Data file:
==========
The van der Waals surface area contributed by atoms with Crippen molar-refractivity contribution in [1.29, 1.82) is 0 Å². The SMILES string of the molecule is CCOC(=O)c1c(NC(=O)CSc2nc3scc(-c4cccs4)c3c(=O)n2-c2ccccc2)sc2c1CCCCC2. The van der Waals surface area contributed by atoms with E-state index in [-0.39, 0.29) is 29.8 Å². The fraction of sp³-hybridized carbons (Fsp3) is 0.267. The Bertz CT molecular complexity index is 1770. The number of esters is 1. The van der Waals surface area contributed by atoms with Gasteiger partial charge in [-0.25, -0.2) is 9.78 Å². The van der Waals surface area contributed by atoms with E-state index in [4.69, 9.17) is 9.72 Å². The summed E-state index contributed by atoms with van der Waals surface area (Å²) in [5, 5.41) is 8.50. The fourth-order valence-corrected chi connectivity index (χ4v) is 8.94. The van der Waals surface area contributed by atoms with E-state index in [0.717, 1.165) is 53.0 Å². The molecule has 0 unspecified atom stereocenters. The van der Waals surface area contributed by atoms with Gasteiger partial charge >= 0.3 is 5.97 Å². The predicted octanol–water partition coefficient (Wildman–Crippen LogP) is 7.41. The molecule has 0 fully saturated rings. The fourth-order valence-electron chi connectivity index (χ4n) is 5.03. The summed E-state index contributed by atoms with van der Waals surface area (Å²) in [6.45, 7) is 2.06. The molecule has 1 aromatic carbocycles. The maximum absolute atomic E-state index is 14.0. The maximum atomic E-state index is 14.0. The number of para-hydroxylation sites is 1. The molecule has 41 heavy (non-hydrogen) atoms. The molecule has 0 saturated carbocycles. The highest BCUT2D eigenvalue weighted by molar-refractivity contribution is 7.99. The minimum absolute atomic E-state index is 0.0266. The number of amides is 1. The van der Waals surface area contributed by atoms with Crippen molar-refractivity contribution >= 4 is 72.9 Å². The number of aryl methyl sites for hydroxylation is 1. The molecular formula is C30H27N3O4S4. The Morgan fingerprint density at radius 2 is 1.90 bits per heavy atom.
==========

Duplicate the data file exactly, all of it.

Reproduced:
The van der Waals surface area contributed by atoms with Crippen molar-refractivity contribution in [1.29, 1.82) is 0 Å². The SMILES string of the molecule is CCOC(=O)c1c(NC(=O)CSc2nc3scc(-c4cccs4)c3c(=O)n2-c2ccccc2)sc2c1CCCCC2. The van der Waals surface area contributed by atoms with E-state index in [-0.39, 0.29) is 29.8 Å². The fraction of sp³-hybridized carbons (Fsp3) is 0.267. The Bertz CT molecular complexity index is 1770. The number of esters is 1. The van der Waals surface area contributed by atoms with Gasteiger partial charge in [-0.25, -0.2) is 9.78 Å². The van der Waals surface area contributed by atoms with E-state index in [4.69, 9.17) is 9.72 Å². The summed E-state index contributed by atoms with van der Waals surface area (Å²) in [5, 5.41) is 8.50. The fourth-order valence-corrected chi connectivity index (χ4v) is 8.94. The van der Waals surface area contributed by atoms with E-state index in [0.717, 1.165) is 53.0 Å². The molecule has 0 unspecified atom stereocenters. The van der Waals surface area contributed by atoms with Gasteiger partial charge >= 0.3 is 5.97 Å². The predicted octanol–water partition coefficient (Wildman–Crippen LogP) is 7.41. The molecule has 0 fully saturated rings. The fourth-order valence-electron chi connectivity index (χ4n) is 5.03. The summed E-state index contributed by atoms with van der Waals surface area (Å²) in [6.45, 7) is 2.06. The molecule has 1 aromatic carbocycles. The maximum absolute atomic E-state index is 14.0. The maximum atomic E-state index is 14.0. The number of para-hydroxylation sites is 1. The molecule has 41 heavy (non-hydrogen) atoms. The molecule has 0 saturated carbocycles. The highest BCUT2D eigenvalue weighted by molar-refractivity contribution is 7.99. The minimum absolute atomic E-state index is 0.0266. The number of amides is 1. The van der Waals surface area contributed by atoms with Crippen molar-refractivity contribution >= 4 is 72.9 Å². The number of aryl methyl sites for hydroxylation is 1. The molecular formula is C30H27N3O4S4. The Morgan fingerprint density at radius 2 is 1.90 bits per heavy atom.